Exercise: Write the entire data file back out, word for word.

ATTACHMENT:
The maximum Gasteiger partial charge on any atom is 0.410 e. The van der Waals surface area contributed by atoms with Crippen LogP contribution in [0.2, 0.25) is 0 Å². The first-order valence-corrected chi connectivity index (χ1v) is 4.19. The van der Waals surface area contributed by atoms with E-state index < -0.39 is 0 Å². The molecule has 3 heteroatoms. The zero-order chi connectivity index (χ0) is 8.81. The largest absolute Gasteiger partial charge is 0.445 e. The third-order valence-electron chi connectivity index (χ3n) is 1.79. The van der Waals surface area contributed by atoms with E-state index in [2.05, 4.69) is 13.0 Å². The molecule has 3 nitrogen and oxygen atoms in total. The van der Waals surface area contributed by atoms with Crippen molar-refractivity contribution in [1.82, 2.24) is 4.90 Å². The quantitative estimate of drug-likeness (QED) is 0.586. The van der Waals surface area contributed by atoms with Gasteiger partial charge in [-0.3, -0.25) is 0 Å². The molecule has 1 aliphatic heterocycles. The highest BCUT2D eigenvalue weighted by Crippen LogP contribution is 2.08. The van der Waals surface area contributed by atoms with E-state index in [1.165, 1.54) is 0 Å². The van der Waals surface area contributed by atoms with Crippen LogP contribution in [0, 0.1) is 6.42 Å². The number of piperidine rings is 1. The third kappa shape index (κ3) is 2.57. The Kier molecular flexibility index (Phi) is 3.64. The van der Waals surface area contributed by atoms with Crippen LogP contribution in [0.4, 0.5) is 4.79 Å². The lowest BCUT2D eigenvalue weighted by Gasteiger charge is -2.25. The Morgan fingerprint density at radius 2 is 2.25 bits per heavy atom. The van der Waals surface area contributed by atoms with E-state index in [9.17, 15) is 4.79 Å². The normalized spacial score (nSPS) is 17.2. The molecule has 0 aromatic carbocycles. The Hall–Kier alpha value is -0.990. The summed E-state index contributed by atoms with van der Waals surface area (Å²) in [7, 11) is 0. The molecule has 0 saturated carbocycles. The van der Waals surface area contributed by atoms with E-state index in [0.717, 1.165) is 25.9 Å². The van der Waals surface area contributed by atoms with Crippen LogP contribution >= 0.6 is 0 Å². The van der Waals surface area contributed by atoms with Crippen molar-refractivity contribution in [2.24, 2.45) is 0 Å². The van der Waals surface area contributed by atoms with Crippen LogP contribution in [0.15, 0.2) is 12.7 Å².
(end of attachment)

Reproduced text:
The maximum Gasteiger partial charge on any atom is 0.410 e. The van der Waals surface area contributed by atoms with Crippen LogP contribution in [0.2, 0.25) is 0 Å². The first-order valence-corrected chi connectivity index (χ1v) is 4.19. The van der Waals surface area contributed by atoms with E-state index < -0.39 is 0 Å². The molecule has 3 heteroatoms. The zero-order chi connectivity index (χ0) is 8.81. The largest absolute Gasteiger partial charge is 0.445 e. The third-order valence-electron chi connectivity index (χ3n) is 1.79. The van der Waals surface area contributed by atoms with E-state index in [2.05, 4.69) is 13.0 Å². The molecule has 3 nitrogen and oxygen atoms in total. The van der Waals surface area contributed by atoms with Crippen molar-refractivity contribution in [1.82, 2.24) is 4.90 Å². The quantitative estimate of drug-likeness (QED) is 0.586. The van der Waals surface area contributed by atoms with Gasteiger partial charge in [-0.3, -0.25) is 0 Å². The molecule has 1 aliphatic heterocycles. The highest BCUT2D eigenvalue weighted by Crippen LogP contribution is 2.08. The van der Waals surface area contributed by atoms with E-state index in [1.165, 1.54) is 0 Å². The van der Waals surface area contributed by atoms with Crippen LogP contribution in [0, 0.1) is 6.42 Å². The number of piperidine rings is 1. The third kappa shape index (κ3) is 2.57. The Kier molecular flexibility index (Phi) is 3.64. The van der Waals surface area contributed by atoms with Crippen LogP contribution in [0.4, 0.5) is 4.79 Å². The lowest BCUT2D eigenvalue weighted by Gasteiger charge is -2.25. The Morgan fingerprint density at radius 2 is 2.25 bits per heavy atom. The van der Waals surface area contributed by atoms with E-state index in [9.17, 15) is 4.79 Å². The normalized spacial score (nSPS) is 17.2. The molecule has 0 aromatic carbocycles. The Hall–Kier alpha value is -0.990. The summed E-state index contributed by atoms with van der Waals surface area (Å²) in [7, 11) is 0. The molecule has 0 saturated carbocycles. The van der Waals surface area contributed by atoms with E-state index in [0.717, 1.165) is 25.9 Å². The van der Waals surface area contributed by atoms with Crippen LogP contribution >= 0.6 is 0 Å². The van der Waals surface area contributed by atoms with Crippen molar-refractivity contribution in [2.24, 2.45) is 0 Å². The van der Waals surface area contributed by atoms with Crippen LogP contribution in [0.15, 0.2) is 12.7 Å².